I am very new to all of this, so please excuse if this is a very basic question.

I am trying to power a tiny water pump with my raspberry pi. For that I need the 3.3V or 5V output, because the GPIO pins do not supply enough current.

In order to control it nonetheless, I decided to go with a 5V relay (this one).

I looked up tutorials online (e.g. this one) how to wire up the relay. The specify that the VCC should be connected to the 5V, which makes a lot of sense to me, because after all it is a 5V relay. The problem is, that if I wire it up like that, I cannot control the relay with a GPIO.HIGH command.

However, if I plug the VCC into the 3.3V output and change nothing else, everything works exactly how it is supposed to work.

So I was wondering if someone could explain to my why I am observing this behavior and if it is wrong or dangerous to power the relay with 3.3V like I am doing right now.



2 Answers 2


These (appalling designed) modules are controlled by a PNP transistor connected to 5V.

They can only be controlled by 5V - which requires an external transistor (which kind of negates the point of a module because you could just control the relay directly).
See Can you use a 5V Relay Module with the Pi?

Some claim they can be used with 3.3V - but the relay manufacturer claims 5V, so operation will be unreliable.

NOTE the Instructables link is WRONG and dangerous (these are often questionable and anyone can post misleading "instructions").

The reason it doesn't work is when GPIO is HIGH there is 5-3.3V i.e. 1.7V across the transistor B-E junction which is more than enough to turn the transistor on.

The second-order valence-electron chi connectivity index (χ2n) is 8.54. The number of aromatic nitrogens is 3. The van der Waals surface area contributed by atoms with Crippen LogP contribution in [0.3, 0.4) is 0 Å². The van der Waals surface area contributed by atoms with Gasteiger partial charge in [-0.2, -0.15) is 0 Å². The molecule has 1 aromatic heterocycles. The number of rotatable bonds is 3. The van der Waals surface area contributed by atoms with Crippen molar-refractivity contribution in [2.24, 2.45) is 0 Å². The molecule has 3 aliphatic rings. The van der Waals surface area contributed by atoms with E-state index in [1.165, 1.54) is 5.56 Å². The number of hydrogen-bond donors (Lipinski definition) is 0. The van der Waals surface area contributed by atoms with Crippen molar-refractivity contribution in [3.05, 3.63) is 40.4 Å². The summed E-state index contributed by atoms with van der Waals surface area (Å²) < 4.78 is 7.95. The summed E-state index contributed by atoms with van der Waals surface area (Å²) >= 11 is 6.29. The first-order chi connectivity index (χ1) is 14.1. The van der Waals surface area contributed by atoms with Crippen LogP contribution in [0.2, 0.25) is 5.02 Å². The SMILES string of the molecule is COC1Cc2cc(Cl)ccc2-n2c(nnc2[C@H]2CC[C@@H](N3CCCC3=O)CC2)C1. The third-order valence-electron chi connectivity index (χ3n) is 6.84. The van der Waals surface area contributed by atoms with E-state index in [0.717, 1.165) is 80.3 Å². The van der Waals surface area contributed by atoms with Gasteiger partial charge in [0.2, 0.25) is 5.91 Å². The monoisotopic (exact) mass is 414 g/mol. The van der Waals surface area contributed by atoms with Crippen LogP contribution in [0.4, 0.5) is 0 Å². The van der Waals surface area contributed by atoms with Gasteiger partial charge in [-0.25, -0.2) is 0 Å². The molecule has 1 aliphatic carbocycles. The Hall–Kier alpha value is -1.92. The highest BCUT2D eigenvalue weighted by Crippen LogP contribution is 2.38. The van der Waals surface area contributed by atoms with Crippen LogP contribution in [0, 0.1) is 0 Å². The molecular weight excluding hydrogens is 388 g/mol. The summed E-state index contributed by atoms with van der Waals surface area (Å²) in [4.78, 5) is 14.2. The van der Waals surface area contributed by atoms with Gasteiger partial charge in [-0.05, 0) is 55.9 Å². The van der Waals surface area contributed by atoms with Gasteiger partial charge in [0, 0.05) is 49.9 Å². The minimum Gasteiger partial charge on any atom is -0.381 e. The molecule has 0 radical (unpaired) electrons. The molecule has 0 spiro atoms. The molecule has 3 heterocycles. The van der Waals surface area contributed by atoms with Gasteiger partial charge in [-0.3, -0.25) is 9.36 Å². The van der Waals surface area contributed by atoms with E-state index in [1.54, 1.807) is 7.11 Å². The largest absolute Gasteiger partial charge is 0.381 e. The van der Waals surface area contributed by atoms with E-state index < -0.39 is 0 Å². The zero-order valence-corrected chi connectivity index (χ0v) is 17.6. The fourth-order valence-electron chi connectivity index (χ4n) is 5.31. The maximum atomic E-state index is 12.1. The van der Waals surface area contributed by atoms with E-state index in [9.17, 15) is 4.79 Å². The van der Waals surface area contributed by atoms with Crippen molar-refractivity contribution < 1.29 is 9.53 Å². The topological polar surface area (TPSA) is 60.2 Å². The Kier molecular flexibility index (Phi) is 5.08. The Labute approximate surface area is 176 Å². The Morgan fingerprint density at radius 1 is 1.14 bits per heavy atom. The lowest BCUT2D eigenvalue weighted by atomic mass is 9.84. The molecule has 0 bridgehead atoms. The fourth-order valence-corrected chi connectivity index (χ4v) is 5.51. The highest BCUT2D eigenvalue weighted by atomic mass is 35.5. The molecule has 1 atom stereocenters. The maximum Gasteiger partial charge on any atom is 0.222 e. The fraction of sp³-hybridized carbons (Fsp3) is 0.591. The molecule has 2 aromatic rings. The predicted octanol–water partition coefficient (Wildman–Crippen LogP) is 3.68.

Even if it worked, putting 5V on a GPIO risks damaging the Pi. The substrate diodes provide some protection, but are not rated to carry any current and will eventually fail.

  • Thanks for you answer. I did some more research and was wondering if you could quickly confirm if I understand everything correctly. If I buy a different Relay (this) and I hook up the 5V from the RPi to the normal VCC, while also using the VCC - JD-VCC jumper. I should be able to control the relay with the 3.3V from the GPIO.
    – nhaus
    Feb 13, 2021 at 22:52
  • @nickhir it is very difficult to comment on a device with no published circuit and minimal specifications and without more specific detail of what you are proposing (which should be edited into your Question) I can say no more than in the referenced Answer. If there is any path from 5V to GPIO you risk damaging the Pi.
    – Milliways
    Feb 13, 2021 at 23:26

This behavior is, in fact, a bit unusual, since most devices would recognize 3.3V as high, even if the power supply is at 5V. But it seems this is not the case here. That's not a big problem, though. If it works at 3.3V and the relais is (as I expect) properly separating the control side from the switch side you're all set.

  • Its actually pretty common, the behavior comes from that circuitry that protects the relay, they usually use some sort of opto-isolator. And this circuit expects a HIGH signal to be close to VCC, so by lowering VCC to 3.3V, then an input of 3.3V is read as HIGH, whereas if VCC is 5V then 3.3V doesnt always read as HIGH.
    – Chad G
    Feb 12, 2021 at 16:21
  • I don't know about different relays, but for most pieces, this is not the usual behavior.
    – PMF
    Feb 12, 2021 at 18:41
  • Can you post a simple schematic as you have it wired and links to each of the hardware items.
    – Gil
    Mar 24, 2022 at 0:50
  • @Gil There are readily available modules such as the one linked in the question from different vendors. They also come with the corresponding documentation on how to wire them and with example code.
    – PMF
    Mar 24, 2022 at 6:17
  • This would be easier if you just used a Raspberry Pi relay hat.
    – NomadMaker
    Jul 21, 2022 at 21:24

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